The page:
The best way to describe this book is a collection of geeky love letters.
Luke Skywalker Can’t Read: And Other Geeky Truths is a collection of essays by Ryan Britt. Each essay waxes eloquent on different classic geeky topics. Personal reflections on subjects such as monster movies, movie soundtracks, Star Trek, Doctor Who, Back to the Future, and more. Some of the essays are silly, some are more serious. Some have obviously come from hours of reflection on the shiny nostalgia of childhood pop culture, and some are more critical looks at how these experiences changed Britt’s whole life. Britt’s essays will quickly change from witty and fun to poignant and insightful at the turn of a hat, but they are all brilliant. Britt takes “Geekdom”, a dominion of cult classics, movies, video games, board games, and anything else technological or fantastic, and analyzes it as part of who he is, was, and will be. After all, how often do you get to read essays about Captain Picard which compare him across media universes, instead of within his own?
You without a job is who you really are and if you don’t like that person you’ve got to figure out how to change that.
When it comes to Geekdom, we live in a world where there is a very clearly drawn line over what is cool and what isn’t. When you become a Hater and when you are a fan. Britt’s introduction explores these ideas, around what should be cool and what is actually cool, and dissects how hard it was for him to comes to grips with this. You see, the outside world would view Britt as a Hater. He isn’t a purist when it comes to most things (monster movies aside), and he finds pleasure in mocking his favorite things. He’s that guy who shows up to the midnight showing of Star Wars in a Star Trek uniform. However, Britt does not view himself the same way– Britt does not self-define as a Hater, he is just trying to show how much he loves these geeky things in his own way.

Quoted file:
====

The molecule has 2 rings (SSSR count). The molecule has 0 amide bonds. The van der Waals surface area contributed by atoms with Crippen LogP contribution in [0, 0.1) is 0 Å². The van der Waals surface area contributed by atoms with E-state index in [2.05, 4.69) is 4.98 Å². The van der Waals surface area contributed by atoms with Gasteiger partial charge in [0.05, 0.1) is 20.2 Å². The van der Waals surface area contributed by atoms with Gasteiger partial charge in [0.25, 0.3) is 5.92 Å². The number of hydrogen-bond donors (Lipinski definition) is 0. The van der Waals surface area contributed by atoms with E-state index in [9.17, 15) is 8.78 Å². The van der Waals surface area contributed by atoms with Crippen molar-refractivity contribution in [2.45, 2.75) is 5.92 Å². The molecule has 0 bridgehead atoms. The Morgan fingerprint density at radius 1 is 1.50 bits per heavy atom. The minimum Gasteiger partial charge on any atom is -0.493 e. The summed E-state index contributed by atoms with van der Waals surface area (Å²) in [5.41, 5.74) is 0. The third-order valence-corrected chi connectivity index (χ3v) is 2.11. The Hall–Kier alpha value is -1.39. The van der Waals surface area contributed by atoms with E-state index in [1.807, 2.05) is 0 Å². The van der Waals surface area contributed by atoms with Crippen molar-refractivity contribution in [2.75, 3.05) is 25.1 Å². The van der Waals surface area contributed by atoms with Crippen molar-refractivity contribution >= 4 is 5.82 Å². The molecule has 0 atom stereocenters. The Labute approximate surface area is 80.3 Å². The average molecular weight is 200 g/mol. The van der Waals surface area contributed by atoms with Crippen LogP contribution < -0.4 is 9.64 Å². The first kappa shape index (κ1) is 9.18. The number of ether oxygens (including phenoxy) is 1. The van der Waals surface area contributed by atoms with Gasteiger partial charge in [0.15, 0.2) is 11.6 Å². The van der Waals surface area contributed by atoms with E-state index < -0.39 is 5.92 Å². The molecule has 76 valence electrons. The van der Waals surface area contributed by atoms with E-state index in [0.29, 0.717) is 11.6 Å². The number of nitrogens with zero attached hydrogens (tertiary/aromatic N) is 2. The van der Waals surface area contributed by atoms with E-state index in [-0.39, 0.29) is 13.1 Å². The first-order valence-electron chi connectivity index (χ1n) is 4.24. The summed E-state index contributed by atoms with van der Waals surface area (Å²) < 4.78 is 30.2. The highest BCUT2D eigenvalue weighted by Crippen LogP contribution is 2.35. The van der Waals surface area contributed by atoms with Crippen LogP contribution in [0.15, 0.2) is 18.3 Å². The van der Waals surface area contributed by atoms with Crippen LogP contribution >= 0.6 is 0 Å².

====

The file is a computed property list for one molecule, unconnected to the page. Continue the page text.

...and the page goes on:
Most people don’t think Batman = Bob Kane or Batman = Christopher Nolan. Most people think Batman = Me. The public thinks it owns Batman, which is how mythology works. Who is the author of the Greek myths? It’s not exactly Homer. Because we are the ones who have kept the myths alive over centuries by retelling the stories in a myriad of different forms.
These essays are a perfect introduction to understanding Britt. Essay collections, particularly those which reflect on personal experiences, I find are often given a much more critical eye than I believe they deserve. Britt does not speak favorably to all of Geekdom. He has some very soundly formed criticisms. Yet, without Britt’s introductory essay about being labeled a Fan or a Hater, I imagine this book wouldn’t be treated the same way. Britt’s Hater tag would follow him and taint all his essays. Yes, I disagreed with him sometimes, but that doesn’t make his text any less insightful, particularly from the personal lens. Geeks are a critical clan of people. Just ask the people who spell out AT-AT vs. those who pronounce it @-@. Super passionate about it.
I loved a lot of Britt’s insights. In particular, when he waxes eloquent on the difference between things that are science fiction and things that are science written fictionally:
Moby-Dick takes place in an alternate universe in which whale attacks were a common enough thing to get upset about. In this way, every kind of fiction is science fiction, which means that everybody who likes reading anything that’s not nonfiction is a massive geek. Obviously, like a lot of geeks, my hyperbole is worse that my bite.
If you can separate your love and passion for the “geeky” topics Britt explores, you will find a lot of fascinating insight to ideas– including the idea of letting go of the hating ways we have developed. Personally, my favorite essay was on the impact of music in science fiction. But, I bet you might find a different once which speaks to you.
All in all, a lovely collection of essays that made me think more critically about my own perspectives in the Geekdom. May the Force be with you.